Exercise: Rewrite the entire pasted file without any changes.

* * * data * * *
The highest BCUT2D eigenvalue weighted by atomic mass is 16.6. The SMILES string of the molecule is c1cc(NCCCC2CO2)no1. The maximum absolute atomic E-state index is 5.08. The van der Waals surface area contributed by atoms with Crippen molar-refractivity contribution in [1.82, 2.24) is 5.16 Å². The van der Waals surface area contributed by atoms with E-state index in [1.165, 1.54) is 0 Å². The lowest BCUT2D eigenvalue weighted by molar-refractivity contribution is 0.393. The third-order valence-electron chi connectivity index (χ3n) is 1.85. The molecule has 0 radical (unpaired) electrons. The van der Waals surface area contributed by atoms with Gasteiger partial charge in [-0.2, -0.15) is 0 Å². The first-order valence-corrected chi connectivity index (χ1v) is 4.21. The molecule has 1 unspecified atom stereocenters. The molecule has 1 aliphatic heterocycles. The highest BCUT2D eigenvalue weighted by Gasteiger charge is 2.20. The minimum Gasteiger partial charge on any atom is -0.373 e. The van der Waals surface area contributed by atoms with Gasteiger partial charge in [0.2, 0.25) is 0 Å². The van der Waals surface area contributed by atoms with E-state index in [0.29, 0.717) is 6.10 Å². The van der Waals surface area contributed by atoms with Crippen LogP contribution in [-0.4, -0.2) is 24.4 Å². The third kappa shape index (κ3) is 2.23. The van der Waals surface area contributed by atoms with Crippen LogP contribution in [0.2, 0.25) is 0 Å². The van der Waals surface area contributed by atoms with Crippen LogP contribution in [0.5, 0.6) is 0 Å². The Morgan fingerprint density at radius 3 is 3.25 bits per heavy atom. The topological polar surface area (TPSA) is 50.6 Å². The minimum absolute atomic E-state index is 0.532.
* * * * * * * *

The highest BCUT2D eigenvalue weighted by atomic mass is 16.6. The SMILES string of the molecule is c1cc(NCCCC2CO2)no1. The maximum absolute atomic E-state index is 5.08. The van der Waals surface area contributed by atoms with Crippen molar-refractivity contribution in [1.82, 2.24) is 5.16 Å². The van der Waals surface area contributed by atoms with E-state index in [1.165, 1.54) is 0 Å². The lowest BCUT2D eigenvalue weighted by molar-refractivity contribution is 0.393. The third-order valence-electron chi connectivity index (χ3n) is 1.85. The molecule has 0 radical (unpaired) electrons. The van der Waals surface area contributed by atoms with Gasteiger partial charge in [-0.2, -0.15) is 0 Å². The first-order valence-corrected chi connectivity index (χ1v) is 4.21. The molecule has 1 unspecified atom stereocenters. The molecule has 1 aliphatic heterocycles. The highest BCUT2D eigenvalue weighted by Gasteiger charge is 2.20. The minimum Gasteiger partial charge on any atom is -0.373 e. The van der Waals surface area contributed by atoms with Gasteiger partial charge in [0.2, 0.25) is 0 Å². The van der Waals surface area contributed by atoms with E-state index in [0.29, 0.717) is 6.10 Å². The van der Waals surface area contributed by atoms with Crippen LogP contribution in [-0.4, -0.2) is 24.4 Å². The third kappa shape index (κ3) is 2.23. The van der Waals surface area contributed by atoms with Crippen LogP contribution in [0.2, 0.25) is 0 Å². The van der Waals surface area contributed by atoms with Crippen LogP contribution in [0.5, 0.6) is 0 Å². The Morgan fingerprint density at radius 3 is 3.25 bits per heavy atom. The topological polar surface area (TPSA) is 50.6 Å². The minimum absolute atomic E-state index is 0.532.